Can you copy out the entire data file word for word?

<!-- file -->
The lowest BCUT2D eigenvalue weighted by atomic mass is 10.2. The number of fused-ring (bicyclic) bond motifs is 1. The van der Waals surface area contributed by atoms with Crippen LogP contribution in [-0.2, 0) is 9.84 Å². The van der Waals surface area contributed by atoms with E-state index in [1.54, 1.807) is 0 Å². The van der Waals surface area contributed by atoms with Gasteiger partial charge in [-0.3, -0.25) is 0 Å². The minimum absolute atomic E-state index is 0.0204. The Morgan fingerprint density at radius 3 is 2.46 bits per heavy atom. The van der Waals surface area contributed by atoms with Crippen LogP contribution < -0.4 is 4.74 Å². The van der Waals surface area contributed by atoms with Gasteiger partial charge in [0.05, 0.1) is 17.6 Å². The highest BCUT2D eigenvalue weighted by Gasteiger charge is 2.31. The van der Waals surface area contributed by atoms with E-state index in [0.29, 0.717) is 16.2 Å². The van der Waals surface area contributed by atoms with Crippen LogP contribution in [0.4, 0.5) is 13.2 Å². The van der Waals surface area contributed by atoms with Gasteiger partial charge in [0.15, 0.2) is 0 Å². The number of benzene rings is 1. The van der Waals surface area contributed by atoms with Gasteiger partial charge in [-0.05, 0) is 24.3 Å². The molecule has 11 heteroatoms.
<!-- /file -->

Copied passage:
The lowest BCUT2D eigenvalue weighted by atomic mass is 10.2. The number of fused-ring (bicyclic) bond motifs is 1. The van der Waals surface area contributed by atoms with Crippen LogP contribution in [-0.2, 0) is 9.84 Å². The van der Waals surface area contributed by atoms with E-state index in [1.54, 1.807) is 0 Å². The van der Waals surface area contributed by atoms with Gasteiger partial charge in [-0.3, -0.25) is 0 Å². The minimum absolute atomic E-state index is 0.0204. The Morgan fingerprint density at radius 3 is 2.46 bits per heavy atom. The van der Waals surface area contributed by atoms with Crippen LogP contribution < -0.4 is 4.74 Å². The van der Waals surface area contributed by atoms with Gasteiger partial charge in [0.05, 0.1) is 17.6 Å². The highest BCUT2D eigenvalue weighted by Gasteiger charge is 2.31. The van der Waals surface area contributed by atoms with E-state index in [0.29, 0.717) is 16.2 Å². The van der Waals surface area contributed by atoms with Crippen LogP contribution in [0.4, 0.5) is 13.2 Å². The van der Waals surface area contributed by atoms with Gasteiger partial charge in [0.15, 0.2) is 0 Å². The number of benzene rings is 1. The van der Waals surface area contributed by atoms with Gasteiger partial charge in [-0.05, 0) is 24.3 Å². The molecule has 11 heteroatoms.